JOHANNESBURG - South Africa’s cabinet rejected proposals to limit the size of farms and to establish a dedicated fund in the nation’s land-reform process, Agriculture, Land Reform and Rural Development Minister Thoko Didiza said.
An advisory panel set up by President Cyril Ramaphosa in July submitted a report containing 73 recommendations on the land-reform process. Of those, the cabinet endorsed 60 and noted three others, according to the Department of Agriculture.
The proposal on farm sizes was rejected because “agricultural conditions vary across the country,” Didiza told reporters Thursday in Pretoria, the capital. “While in one place where rainfall is good and the land fertile, a far smaller farm would be needed than a farm in one of the more arid areas.”
A recommendation by the panel that a dedicated land-reform fund be established was also dismissed “because we believe that the optimum and judicial use of funds can be done through the current budgeting process,” she said.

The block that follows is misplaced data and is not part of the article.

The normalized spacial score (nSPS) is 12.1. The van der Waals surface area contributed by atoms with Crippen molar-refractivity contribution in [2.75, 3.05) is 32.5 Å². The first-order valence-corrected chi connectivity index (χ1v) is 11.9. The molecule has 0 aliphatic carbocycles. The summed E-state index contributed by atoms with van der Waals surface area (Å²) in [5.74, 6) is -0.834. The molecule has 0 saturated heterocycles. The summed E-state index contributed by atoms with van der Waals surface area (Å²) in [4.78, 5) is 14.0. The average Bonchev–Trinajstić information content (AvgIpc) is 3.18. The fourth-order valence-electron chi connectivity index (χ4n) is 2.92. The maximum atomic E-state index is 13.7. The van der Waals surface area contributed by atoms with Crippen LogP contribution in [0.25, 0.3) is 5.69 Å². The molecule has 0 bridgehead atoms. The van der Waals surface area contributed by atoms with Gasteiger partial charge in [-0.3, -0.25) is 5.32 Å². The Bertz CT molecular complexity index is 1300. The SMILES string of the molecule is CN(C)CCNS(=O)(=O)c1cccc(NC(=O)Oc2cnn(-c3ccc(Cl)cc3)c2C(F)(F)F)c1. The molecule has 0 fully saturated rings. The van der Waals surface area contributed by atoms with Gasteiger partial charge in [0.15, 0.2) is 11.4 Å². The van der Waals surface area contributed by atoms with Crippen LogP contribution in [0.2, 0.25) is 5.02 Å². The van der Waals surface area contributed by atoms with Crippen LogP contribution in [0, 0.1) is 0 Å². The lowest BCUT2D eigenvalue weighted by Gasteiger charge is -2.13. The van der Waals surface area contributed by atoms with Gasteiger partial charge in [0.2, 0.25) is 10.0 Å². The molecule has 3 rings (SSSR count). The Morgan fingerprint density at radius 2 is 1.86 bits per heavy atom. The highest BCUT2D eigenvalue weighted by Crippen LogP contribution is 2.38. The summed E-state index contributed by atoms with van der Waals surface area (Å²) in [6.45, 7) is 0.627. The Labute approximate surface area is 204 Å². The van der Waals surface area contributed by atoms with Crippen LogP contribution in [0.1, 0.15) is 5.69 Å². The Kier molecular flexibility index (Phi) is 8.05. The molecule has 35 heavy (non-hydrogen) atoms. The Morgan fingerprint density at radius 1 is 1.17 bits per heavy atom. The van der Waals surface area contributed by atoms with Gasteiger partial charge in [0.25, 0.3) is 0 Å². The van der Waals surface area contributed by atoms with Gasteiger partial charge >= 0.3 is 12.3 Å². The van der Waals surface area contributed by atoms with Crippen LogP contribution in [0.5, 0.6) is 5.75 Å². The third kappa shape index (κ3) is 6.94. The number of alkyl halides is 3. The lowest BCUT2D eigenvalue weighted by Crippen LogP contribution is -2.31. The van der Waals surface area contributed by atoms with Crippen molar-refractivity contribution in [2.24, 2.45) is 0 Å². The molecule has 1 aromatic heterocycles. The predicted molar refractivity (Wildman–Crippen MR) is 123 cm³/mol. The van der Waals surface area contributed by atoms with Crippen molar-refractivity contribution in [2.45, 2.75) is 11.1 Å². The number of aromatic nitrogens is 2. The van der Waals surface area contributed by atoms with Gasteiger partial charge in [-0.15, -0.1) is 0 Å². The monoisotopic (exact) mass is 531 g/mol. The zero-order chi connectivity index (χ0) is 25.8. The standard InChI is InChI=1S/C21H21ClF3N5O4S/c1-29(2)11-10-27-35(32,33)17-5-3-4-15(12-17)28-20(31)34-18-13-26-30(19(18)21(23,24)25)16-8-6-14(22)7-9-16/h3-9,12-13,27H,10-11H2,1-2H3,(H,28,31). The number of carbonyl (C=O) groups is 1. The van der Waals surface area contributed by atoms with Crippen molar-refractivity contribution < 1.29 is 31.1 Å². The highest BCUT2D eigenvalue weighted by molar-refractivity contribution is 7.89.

The ruling African National Congress adopted expropriation of land without compensation as a policy in 2017 to address racially skewed ownership patterns dating back to colonialism and white-minority rule. It’s seen by Ramaphosa’s foes within the party as a test of his resolve to push through decisions unpopular with the business community.
The panel’s other proposals included considering a tax on land that exceeds the maximum threshold for one owner and levies on underutilized land. It also suggested dissolving the Ingonyama Trust under which the king of South Africa’s most populous ethnic group, the Zulus, holds 2.8 million hectares (6.92 million acres) of land on behalf of his subjects.
The ANC plans to change the constitution to make it easier to seize land without paying for it. Separate legislation has been drafted outlining the circumstances under which the state can do this.